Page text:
The Water Framework Directive 2000/60/EC (WFD) is widely accepted as the most substantial and ambitious piece of European environmental legislation to date. Introduced in 2000, it requires that all community waters in the EU achieve ‘good ecological and chemical status’ by 2027 (the original deadline was 2015, but it was later postponed).
Since its introduction, there have been challenges in implementation across the EU which means that not all the WFD objectives have been delivered. In addition, due to the way in which it has been adopted in different EU countries, it is difficult to benchmark how the UK water bodies are performing against its peers. This leads us to the big question, are Britain’s rivers up the creek?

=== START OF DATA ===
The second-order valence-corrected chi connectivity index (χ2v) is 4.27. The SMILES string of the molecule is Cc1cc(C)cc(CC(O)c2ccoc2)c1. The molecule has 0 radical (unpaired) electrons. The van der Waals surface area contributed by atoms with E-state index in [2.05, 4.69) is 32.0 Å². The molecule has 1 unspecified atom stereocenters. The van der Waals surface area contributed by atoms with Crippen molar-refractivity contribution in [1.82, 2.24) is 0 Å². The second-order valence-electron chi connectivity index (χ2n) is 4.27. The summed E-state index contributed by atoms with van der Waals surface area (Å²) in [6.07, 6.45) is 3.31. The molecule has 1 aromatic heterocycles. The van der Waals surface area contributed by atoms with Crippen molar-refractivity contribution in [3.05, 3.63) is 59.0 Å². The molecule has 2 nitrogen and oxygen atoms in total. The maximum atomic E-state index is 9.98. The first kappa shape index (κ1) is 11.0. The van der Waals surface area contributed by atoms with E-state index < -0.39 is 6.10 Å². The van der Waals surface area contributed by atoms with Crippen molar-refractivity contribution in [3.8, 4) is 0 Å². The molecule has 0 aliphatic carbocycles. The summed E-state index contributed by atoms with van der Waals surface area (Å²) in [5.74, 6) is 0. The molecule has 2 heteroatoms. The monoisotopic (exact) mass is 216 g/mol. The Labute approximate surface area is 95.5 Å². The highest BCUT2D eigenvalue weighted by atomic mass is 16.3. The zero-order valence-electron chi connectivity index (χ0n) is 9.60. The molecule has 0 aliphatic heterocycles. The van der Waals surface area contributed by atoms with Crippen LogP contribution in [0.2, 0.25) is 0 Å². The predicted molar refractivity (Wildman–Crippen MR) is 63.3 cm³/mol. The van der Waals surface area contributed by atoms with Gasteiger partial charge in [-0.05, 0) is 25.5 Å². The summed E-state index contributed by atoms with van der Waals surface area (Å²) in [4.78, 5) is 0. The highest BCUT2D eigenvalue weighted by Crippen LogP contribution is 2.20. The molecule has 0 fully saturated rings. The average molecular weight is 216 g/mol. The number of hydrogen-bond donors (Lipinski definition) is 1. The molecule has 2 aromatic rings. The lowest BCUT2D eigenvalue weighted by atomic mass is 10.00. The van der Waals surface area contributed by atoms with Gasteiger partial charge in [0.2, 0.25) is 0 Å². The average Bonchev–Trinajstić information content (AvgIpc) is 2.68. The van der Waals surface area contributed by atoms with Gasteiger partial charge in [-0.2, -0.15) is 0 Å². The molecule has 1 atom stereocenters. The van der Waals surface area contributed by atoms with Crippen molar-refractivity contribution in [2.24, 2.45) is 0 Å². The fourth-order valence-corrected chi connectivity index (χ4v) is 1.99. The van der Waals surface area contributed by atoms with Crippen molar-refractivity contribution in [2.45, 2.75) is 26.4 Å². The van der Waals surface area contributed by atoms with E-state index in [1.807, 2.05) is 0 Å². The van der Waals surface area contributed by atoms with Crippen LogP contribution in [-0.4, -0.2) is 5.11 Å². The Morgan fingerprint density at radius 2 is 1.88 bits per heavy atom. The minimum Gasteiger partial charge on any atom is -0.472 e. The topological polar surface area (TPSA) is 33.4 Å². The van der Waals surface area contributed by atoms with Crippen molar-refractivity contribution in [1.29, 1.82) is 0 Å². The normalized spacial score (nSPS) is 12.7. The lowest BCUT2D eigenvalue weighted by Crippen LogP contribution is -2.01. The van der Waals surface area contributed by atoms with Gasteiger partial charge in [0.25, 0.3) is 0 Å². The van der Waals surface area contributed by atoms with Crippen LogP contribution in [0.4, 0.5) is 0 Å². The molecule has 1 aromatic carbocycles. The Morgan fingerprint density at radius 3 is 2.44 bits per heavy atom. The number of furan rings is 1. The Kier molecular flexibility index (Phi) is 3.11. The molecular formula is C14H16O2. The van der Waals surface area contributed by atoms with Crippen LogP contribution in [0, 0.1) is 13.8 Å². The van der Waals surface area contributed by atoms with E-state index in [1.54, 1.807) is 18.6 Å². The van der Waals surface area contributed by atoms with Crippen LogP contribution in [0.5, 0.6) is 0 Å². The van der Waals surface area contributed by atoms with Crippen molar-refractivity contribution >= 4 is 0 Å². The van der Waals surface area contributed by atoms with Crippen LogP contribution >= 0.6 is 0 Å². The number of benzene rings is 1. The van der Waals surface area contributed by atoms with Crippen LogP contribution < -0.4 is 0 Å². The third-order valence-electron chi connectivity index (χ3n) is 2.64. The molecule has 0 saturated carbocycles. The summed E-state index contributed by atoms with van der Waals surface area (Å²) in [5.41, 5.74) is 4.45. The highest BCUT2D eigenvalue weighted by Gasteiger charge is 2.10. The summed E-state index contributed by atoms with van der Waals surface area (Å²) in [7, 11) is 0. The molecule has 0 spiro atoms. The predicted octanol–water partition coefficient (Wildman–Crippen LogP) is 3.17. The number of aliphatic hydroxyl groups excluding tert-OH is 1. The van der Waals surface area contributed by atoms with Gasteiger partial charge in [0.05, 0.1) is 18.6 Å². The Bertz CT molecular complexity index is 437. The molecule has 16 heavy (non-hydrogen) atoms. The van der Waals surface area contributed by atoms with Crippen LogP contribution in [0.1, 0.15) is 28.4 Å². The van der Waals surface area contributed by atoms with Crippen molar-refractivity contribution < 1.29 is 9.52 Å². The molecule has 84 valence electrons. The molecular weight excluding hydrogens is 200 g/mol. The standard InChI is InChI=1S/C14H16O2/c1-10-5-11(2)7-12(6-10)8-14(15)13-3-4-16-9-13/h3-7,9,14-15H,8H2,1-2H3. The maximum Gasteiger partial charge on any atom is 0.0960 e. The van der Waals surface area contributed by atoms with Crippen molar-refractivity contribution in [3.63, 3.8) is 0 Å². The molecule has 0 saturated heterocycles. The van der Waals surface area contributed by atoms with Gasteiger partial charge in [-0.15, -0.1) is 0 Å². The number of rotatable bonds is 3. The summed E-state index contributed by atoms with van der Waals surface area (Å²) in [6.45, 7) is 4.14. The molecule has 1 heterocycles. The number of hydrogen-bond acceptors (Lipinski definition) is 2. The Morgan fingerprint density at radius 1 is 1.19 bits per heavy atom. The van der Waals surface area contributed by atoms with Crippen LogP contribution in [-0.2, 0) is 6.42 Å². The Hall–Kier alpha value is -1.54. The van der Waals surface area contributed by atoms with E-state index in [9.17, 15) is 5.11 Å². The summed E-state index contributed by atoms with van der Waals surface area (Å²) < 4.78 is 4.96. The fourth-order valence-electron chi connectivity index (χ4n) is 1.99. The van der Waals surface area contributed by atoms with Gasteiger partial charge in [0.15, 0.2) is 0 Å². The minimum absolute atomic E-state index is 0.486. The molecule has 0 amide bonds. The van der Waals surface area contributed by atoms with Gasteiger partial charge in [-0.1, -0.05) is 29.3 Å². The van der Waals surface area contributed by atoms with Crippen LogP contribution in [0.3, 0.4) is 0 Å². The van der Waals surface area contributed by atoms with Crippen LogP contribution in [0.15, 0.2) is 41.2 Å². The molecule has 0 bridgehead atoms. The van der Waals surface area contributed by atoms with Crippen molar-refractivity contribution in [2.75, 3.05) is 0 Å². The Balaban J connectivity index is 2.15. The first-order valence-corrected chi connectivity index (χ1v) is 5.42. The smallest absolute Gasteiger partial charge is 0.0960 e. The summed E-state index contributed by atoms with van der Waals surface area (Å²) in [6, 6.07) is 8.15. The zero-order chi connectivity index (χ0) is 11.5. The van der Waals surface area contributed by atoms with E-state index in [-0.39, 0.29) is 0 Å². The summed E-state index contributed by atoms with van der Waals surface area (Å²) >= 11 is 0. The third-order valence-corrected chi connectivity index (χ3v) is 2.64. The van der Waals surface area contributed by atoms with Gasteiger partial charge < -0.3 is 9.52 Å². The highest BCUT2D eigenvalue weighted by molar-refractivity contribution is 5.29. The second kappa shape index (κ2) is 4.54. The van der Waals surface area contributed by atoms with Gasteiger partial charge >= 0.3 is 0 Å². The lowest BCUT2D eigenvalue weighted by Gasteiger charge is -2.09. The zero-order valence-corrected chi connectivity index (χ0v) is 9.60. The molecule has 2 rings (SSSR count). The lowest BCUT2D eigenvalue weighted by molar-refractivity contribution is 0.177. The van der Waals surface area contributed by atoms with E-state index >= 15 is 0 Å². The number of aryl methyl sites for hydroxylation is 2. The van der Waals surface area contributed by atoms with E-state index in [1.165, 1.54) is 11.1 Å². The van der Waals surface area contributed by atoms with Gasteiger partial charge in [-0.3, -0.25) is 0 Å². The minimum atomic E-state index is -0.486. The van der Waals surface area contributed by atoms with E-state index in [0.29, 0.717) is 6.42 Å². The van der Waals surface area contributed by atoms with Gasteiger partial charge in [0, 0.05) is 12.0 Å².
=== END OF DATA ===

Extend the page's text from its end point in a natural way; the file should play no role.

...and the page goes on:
In early December 2019, Ofwat will publish its final determinations – this is a set of regulatory requirements which need to be achieved between 2020-2025. Coupled with the WFD, this means that there is an ever-increasing spotlight on the cleanliness of our rivers and pollutants affecting them. In order to meet these new regulatory requirements, there is an urgent need to understand how Britain’s water bodies are performing, the deficiencies in and the barriers for more effective pollution management.
Susana Ochoa Rodriguez, Martin Spiers and Celina Wong discuss the condition of Britain’s rivers and how to improve their cleanliness in the future.